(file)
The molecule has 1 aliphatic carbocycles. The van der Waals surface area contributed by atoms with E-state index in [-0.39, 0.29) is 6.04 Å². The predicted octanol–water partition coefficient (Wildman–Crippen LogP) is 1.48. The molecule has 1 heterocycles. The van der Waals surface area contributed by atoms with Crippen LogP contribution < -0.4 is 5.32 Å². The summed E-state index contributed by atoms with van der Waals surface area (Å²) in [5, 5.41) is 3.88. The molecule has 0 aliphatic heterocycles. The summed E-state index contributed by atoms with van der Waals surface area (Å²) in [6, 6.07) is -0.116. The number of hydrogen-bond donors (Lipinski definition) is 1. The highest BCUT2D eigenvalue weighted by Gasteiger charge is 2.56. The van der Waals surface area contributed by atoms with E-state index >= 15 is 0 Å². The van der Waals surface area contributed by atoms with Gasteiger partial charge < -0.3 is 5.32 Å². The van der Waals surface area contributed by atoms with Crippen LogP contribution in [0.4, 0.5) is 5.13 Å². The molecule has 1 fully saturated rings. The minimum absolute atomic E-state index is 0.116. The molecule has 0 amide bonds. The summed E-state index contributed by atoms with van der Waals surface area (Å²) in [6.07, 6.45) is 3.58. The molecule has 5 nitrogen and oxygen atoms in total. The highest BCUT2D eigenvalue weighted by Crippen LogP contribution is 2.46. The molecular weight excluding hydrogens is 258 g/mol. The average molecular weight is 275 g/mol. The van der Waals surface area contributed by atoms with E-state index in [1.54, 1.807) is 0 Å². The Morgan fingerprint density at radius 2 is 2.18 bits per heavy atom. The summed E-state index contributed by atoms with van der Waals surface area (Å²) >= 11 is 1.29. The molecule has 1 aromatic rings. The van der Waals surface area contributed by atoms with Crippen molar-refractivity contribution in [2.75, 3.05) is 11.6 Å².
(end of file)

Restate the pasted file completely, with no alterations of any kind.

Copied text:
The molecule has 1 aliphatic carbocycles. The van der Waals surface area contributed by atoms with E-state index in [-0.39, 0.29) is 6.04 Å². The predicted octanol–water partition coefficient (Wildman–Crippen LogP) is 1.48. The molecule has 1 heterocycles. The van der Waals surface area contributed by atoms with Crippen LogP contribution < -0.4 is 5.32 Å². The summed E-state index contributed by atoms with van der Waals surface area (Å²) in [5, 5.41) is 3.88. The molecule has 0 aliphatic heterocycles. The summed E-state index contributed by atoms with van der Waals surface area (Å²) in [6, 6.07) is -0.116. The number of hydrogen-bond donors (Lipinski definition) is 1. The highest BCUT2D eigenvalue weighted by Gasteiger charge is 2.56. The van der Waals surface area contributed by atoms with E-state index >= 15 is 0 Å². The van der Waals surface area contributed by atoms with Gasteiger partial charge < -0.3 is 5.32 Å². The van der Waals surface area contributed by atoms with Crippen LogP contribution in [0.4, 0.5) is 5.13 Å². The molecule has 1 fully saturated rings. The minimum absolute atomic E-state index is 0.116. The molecule has 0 amide bonds. The summed E-state index contributed by atoms with van der Waals surface area (Å²) in [6.07, 6.45) is 3.58. The molecule has 5 nitrogen and oxygen atoms in total. The highest BCUT2D eigenvalue weighted by Crippen LogP contribution is 2.46. The molecular weight excluding hydrogens is 258 g/mol. The average molecular weight is 275 g/mol. The van der Waals surface area contributed by atoms with E-state index in [1.54, 1.807) is 0 Å². The Morgan fingerprint density at radius 2 is 2.18 bits per heavy atom. The summed E-state index contributed by atoms with van der Waals surface area (Å²) >= 11 is 1.29. The molecule has 1 aromatic rings. The van der Waals surface area contributed by atoms with Crippen molar-refractivity contribution in [2.75, 3.05) is 11.6 Å².